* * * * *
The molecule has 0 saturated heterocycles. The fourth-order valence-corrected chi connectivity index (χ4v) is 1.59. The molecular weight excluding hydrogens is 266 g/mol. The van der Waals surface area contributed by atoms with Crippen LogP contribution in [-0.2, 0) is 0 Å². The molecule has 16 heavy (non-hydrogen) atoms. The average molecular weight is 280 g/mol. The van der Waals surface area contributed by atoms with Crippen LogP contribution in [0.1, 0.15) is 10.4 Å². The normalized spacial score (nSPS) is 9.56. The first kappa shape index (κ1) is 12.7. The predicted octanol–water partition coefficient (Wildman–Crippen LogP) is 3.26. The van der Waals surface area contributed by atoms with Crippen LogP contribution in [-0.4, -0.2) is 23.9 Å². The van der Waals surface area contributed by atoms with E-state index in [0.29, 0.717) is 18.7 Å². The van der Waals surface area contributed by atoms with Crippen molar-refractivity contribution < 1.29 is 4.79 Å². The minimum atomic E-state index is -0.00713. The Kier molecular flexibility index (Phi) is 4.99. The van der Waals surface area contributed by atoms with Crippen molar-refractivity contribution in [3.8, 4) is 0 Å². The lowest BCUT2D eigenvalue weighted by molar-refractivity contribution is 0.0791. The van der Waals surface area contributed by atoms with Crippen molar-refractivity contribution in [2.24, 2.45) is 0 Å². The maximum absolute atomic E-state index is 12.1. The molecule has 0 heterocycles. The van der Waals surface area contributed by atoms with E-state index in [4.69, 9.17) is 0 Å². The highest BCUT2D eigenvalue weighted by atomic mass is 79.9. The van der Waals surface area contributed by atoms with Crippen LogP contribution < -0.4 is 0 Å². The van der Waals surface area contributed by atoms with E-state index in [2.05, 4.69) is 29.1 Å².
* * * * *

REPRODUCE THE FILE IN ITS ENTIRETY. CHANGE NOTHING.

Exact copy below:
The molecule has 0 saturated heterocycles. The fourth-order valence-corrected chi connectivity index (χ4v) is 1.59. The molecular weight excluding hydrogens is 266 g/mol. The van der Waals surface area contributed by atoms with Crippen LogP contribution in [-0.2, 0) is 0 Å². The molecule has 16 heavy (non-hydrogen) atoms. The average molecular weight is 280 g/mol. The van der Waals surface area contributed by atoms with Crippen LogP contribution in [0.1, 0.15) is 10.4 Å². The normalized spacial score (nSPS) is 9.56. The first kappa shape index (κ1) is 12.7. The predicted octanol–water partition coefficient (Wildman–Crippen LogP) is 3.26. The van der Waals surface area contributed by atoms with Crippen LogP contribution in [-0.4, -0.2) is 23.9 Å². The van der Waals surface area contributed by atoms with E-state index in [0.29, 0.717) is 18.7 Å². The van der Waals surface area contributed by atoms with Crippen molar-refractivity contribution < 1.29 is 4.79 Å². The minimum atomic E-state index is -0.00713. The Kier molecular flexibility index (Phi) is 4.99. The van der Waals surface area contributed by atoms with Crippen molar-refractivity contribution in [3.8, 4) is 0 Å². The lowest BCUT2D eigenvalue weighted by molar-refractivity contribution is 0.0791. The van der Waals surface area contributed by atoms with Crippen molar-refractivity contribution in [2.24, 2.45) is 0 Å². The maximum absolute atomic E-state index is 12.1. The molecule has 0 heterocycles. The van der Waals surface area contributed by atoms with E-state index in [4.69, 9.17) is 0 Å². The highest BCUT2D eigenvalue weighted by atomic mass is 79.9. The van der Waals surface area contributed by atoms with Crippen LogP contribution < -0.4 is 0 Å². The van der Waals surface area contributed by atoms with E-state index in [2.05, 4.69) is 29.1 Å².